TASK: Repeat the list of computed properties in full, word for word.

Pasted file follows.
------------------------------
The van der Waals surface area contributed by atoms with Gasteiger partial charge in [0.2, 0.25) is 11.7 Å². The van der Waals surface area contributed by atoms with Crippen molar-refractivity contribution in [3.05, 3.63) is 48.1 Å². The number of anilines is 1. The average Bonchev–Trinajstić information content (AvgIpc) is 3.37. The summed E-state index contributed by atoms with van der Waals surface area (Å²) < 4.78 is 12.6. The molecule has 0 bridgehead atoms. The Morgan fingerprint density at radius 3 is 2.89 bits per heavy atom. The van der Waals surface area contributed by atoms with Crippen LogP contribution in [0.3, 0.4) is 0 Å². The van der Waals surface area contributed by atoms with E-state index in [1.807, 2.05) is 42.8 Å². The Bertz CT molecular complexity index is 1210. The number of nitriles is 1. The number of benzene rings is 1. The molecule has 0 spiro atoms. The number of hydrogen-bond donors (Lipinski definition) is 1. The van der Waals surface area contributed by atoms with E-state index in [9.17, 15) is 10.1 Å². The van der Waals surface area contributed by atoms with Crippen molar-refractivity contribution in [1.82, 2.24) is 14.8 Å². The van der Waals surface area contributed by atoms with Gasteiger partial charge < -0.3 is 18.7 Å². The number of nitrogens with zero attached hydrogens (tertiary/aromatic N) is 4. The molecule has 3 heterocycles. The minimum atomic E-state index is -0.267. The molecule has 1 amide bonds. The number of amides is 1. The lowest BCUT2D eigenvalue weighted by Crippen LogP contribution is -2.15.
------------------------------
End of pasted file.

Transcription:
The van der Waals surface area contributed by atoms with Gasteiger partial charge in [0.2, 0.25) is 11.7 Å². The van der Waals surface area contributed by atoms with Crippen molar-refractivity contribution in [3.05, 3.63) is 48.1 Å². The number of anilines is 1. The average Bonchev–Trinajstić information content (AvgIpc) is 3.37. The summed E-state index contributed by atoms with van der Waals surface area (Å²) < 4.78 is 12.6. The molecule has 0 bridgehead atoms. The Morgan fingerprint density at radius 3 is 2.89 bits per heavy atom. The van der Waals surface area contributed by atoms with Crippen LogP contribution in [0.3, 0.4) is 0 Å². The van der Waals surface area contributed by atoms with E-state index in [1.807, 2.05) is 42.8 Å². The Bertz CT molecular complexity index is 1210. The number of nitriles is 1. The number of benzene rings is 1. The molecule has 0 spiro atoms. The number of hydrogen-bond donors (Lipinski definition) is 1. The van der Waals surface area contributed by atoms with E-state index in [9.17, 15) is 10.1 Å². The van der Waals surface area contributed by atoms with Crippen molar-refractivity contribution in [1.82, 2.24) is 14.8 Å². The van der Waals surface area contributed by atoms with Gasteiger partial charge < -0.3 is 18.7 Å². The number of nitrogens with zero attached hydrogens (tertiary/aromatic N) is 4. The molecule has 3 heterocycles. The minimum atomic E-state index is -0.267. The molecule has 1 amide bonds. The number of amides is 1. The lowest BCUT2D eigenvalue weighted by Crippen LogP contribution is -2.15.